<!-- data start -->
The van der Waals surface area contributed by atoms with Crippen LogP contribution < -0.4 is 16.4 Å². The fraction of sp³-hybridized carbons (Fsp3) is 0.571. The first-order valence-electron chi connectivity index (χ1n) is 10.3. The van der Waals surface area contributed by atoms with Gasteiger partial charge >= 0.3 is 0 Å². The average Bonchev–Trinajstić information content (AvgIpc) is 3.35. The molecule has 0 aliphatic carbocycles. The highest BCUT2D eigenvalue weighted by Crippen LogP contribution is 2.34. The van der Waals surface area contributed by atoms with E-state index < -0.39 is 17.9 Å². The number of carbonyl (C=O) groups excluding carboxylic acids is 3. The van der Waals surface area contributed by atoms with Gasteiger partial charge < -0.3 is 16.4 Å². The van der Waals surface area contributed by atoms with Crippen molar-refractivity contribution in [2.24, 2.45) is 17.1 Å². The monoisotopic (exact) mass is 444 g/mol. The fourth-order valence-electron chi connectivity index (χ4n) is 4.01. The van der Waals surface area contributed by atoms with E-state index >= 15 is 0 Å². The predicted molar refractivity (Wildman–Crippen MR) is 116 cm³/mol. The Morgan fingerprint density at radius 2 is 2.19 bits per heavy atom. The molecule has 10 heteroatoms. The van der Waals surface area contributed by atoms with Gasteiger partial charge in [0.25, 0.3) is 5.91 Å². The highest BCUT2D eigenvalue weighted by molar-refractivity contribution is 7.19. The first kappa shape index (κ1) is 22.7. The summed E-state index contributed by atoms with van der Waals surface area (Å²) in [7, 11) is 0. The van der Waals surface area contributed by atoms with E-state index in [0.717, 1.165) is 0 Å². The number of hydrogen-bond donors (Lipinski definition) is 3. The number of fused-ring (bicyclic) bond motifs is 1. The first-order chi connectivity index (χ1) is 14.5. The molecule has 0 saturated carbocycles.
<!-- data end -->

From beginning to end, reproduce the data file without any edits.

The van der Waals surface area contributed by atoms with Crippen LogP contribution < -0.4 is 16.4 Å². The fraction of sp³-hybridized carbons (Fsp3) is 0.571. The first-order valence-electron chi connectivity index (χ1n) is 10.3. The van der Waals surface area contributed by atoms with Gasteiger partial charge >= 0.3 is 0 Å². The average Bonchev–Trinajstić information content (AvgIpc) is 3.35. The molecule has 0 aliphatic carbocycles. The highest BCUT2D eigenvalue weighted by Crippen LogP contribution is 2.34. The van der Waals surface area contributed by atoms with E-state index < -0.39 is 17.9 Å². The number of carbonyl (C=O) groups excluding carboxylic acids is 3. The van der Waals surface area contributed by atoms with Gasteiger partial charge < -0.3 is 16.4 Å². The van der Waals surface area contributed by atoms with Crippen molar-refractivity contribution in [2.24, 2.45) is 17.1 Å². The monoisotopic (exact) mass is 444 g/mol. The fourth-order valence-electron chi connectivity index (χ4n) is 4.01. The van der Waals surface area contributed by atoms with E-state index >= 15 is 0 Å². The predicted molar refractivity (Wildman–Crippen MR) is 116 cm³/mol. The Morgan fingerprint density at radius 2 is 2.19 bits per heavy atom. The molecule has 10 heteroatoms. The van der Waals surface area contributed by atoms with Gasteiger partial charge in [0.25, 0.3) is 5.91 Å². The highest BCUT2D eigenvalue weighted by molar-refractivity contribution is 7.19. The first kappa shape index (κ1) is 22.7. The summed E-state index contributed by atoms with van der Waals surface area (Å²) in [7, 11) is 0. The van der Waals surface area contributed by atoms with E-state index in [0.717, 1.165) is 0 Å². The number of hydrogen-bond donors (Lipinski definition) is 3. The number of fused-ring (bicyclic) bond motifs is 1. The first-order chi connectivity index (χ1) is 14.5. The molecule has 0 saturated carbocycles.